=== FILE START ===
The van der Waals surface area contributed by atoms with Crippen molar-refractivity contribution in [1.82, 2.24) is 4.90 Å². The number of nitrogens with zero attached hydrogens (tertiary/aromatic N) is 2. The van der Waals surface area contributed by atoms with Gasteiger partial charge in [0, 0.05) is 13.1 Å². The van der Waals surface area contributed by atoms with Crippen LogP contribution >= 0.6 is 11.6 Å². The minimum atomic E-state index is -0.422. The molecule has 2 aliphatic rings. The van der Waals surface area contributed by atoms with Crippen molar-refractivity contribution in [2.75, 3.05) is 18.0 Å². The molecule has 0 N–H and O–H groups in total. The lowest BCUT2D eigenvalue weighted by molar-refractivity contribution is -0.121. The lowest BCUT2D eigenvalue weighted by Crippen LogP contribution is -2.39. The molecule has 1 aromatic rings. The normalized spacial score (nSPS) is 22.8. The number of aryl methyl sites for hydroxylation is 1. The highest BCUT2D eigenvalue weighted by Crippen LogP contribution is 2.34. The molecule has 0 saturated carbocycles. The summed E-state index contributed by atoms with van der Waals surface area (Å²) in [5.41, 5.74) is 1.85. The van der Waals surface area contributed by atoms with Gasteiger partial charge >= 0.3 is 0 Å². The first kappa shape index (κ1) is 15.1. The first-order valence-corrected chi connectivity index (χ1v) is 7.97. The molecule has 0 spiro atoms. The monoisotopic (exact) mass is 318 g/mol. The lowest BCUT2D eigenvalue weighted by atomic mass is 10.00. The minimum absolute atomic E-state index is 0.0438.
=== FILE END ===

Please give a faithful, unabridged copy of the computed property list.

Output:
The van der Waals surface area contributed by atoms with Crippen molar-refractivity contribution in [1.82, 2.24) is 4.90 Å². The number of nitrogens with zero attached hydrogens (tertiary/aromatic N) is 2. The van der Waals surface area contributed by atoms with Gasteiger partial charge in [0, 0.05) is 13.1 Å². The van der Waals surface area contributed by atoms with Crippen LogP contribution >= 0.6 is 11.6 Å². The minimum atomic E-state index is -0.422. The molecule has 2 aliphatic rings. The van der Waals surface area contributed by atoms with Crippen molar-refractivity contribution in [2.75, 3.05) is 18.0 Å². The molecule has 0 N–H and O–H groups in total. The lowest BCUT2D eigenvalue weighted by molar-refractivity contribution is -0.121. The lowest BCUT2D eigenvalue weighted by Crippen LogP contribution is -2.39. The molecule has 1 aromatic rings. The normalized spacial score (nSPS) is 22.8. The number of aryl methyl sites for hydroxylation is 1. The highest BCUT2D eigenvalue weighted by Crippen LogP contribution is 2.34. The molecule has 0 saturated carbocycles. The summed E-state index contributed by atoms with van der Waals surface area (Å²) in [5.41, 5.74) is 1.85. The van der Waals surface area contributed by atoms with Gasteiger partial charge >= 0.3 is 0 Å². The first kappa shape index (κ1) is 15.1. The first-order valence-corrected chi connectivity index (χ1v) is 7.97. The molecule has 0 spiro atoms. The monoisotopic (exact) mass is 318 g/mol. The lowest BCUT2D eigenvalue weighted by atomic mass is 10.00. The minimum absolute atomic E-state index is 0.0438.